Expand the current Single Subject Advisory Group.  Standard 3C data revealed that the current Single Subject advisory group needs to be expanded. 
  • Discuss possible board members with the current SS Advisory group (Fall 2021).
  • Invite the new advisory board members to the first advisory meeting of the semester (Spring 2022). 
  • Continue to hold advisory board meetings each semester.
Institute a system to collect demographic data of our Single Subject Teacher Credential Candidates both at recruitment events and at the time of admission.  Admitted, enrolled, and completed demographic data is not currently collected by the Single Subject Teacher Credential Program. Add demographics to our current initial EHD 155A spreadsheet. 
Increase data improvement discussions within the Single Subject Teacher Credential Program It was evident from Standard 3F that the Single Subject Teacher Credential Program does not hold enough data improvement discussions.
  • Begin regular data improvement discussions (Fall 2021).
  • Continue these discussions every semester
Agriculture Specialist
Action to Take Rationale for Action Steps w/Proposed Timeline
Develop and implement a plan for adding new faculty and for securing replacements for vacant faculty positions. The agricultural education program will be losing two of the current faulty members within the next two years. Our enrollment continues to be very large for the number of faculty members. Due to our enrollment numbers, we have added additional sections of some courses and still have some classes with 50 or more students in them.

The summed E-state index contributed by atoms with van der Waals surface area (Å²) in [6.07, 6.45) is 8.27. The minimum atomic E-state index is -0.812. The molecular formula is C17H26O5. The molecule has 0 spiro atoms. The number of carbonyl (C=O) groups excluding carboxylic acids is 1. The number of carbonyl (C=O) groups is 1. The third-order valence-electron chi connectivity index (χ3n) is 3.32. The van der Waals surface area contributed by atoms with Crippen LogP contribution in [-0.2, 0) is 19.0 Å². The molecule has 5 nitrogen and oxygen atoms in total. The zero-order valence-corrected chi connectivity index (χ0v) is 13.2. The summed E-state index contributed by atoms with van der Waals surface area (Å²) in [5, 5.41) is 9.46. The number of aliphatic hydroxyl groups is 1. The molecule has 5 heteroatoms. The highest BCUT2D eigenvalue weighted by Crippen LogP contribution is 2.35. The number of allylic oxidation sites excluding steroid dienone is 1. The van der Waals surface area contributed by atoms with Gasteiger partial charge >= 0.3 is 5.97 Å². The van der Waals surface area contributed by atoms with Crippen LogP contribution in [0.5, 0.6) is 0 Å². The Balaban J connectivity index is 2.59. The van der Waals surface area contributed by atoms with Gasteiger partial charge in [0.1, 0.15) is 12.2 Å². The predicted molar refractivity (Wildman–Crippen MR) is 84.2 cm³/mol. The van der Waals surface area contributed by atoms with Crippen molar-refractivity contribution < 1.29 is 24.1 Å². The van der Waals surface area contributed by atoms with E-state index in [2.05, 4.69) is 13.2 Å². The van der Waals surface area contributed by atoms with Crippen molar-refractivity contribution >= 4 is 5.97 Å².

• Develop a position description and a request to replace one faculty member who will retire at the end of this academic year. 
  • Submit a replacement request to conduct a search during 2022 with a goal to have a replacement hired before the end of 2022. 
  • Develop a plan to add a faculty member to replace a member that is currently on the faculty early retirement program (FERP) whose ability to teach part-time through this program will end in spring 2023. 
  • Submit a request for a new position for appointment in fall 2023. 
Engage the Agricultural Education Program Advisory Board and other stakeholders in the analysis of program data and the action planning process. Our data review revealed that several of our data sources need to be updated. In order to ensure the updates are valid our stakeholders need to be involved in analyzing our data sources and approving any changes made before we implement revisions.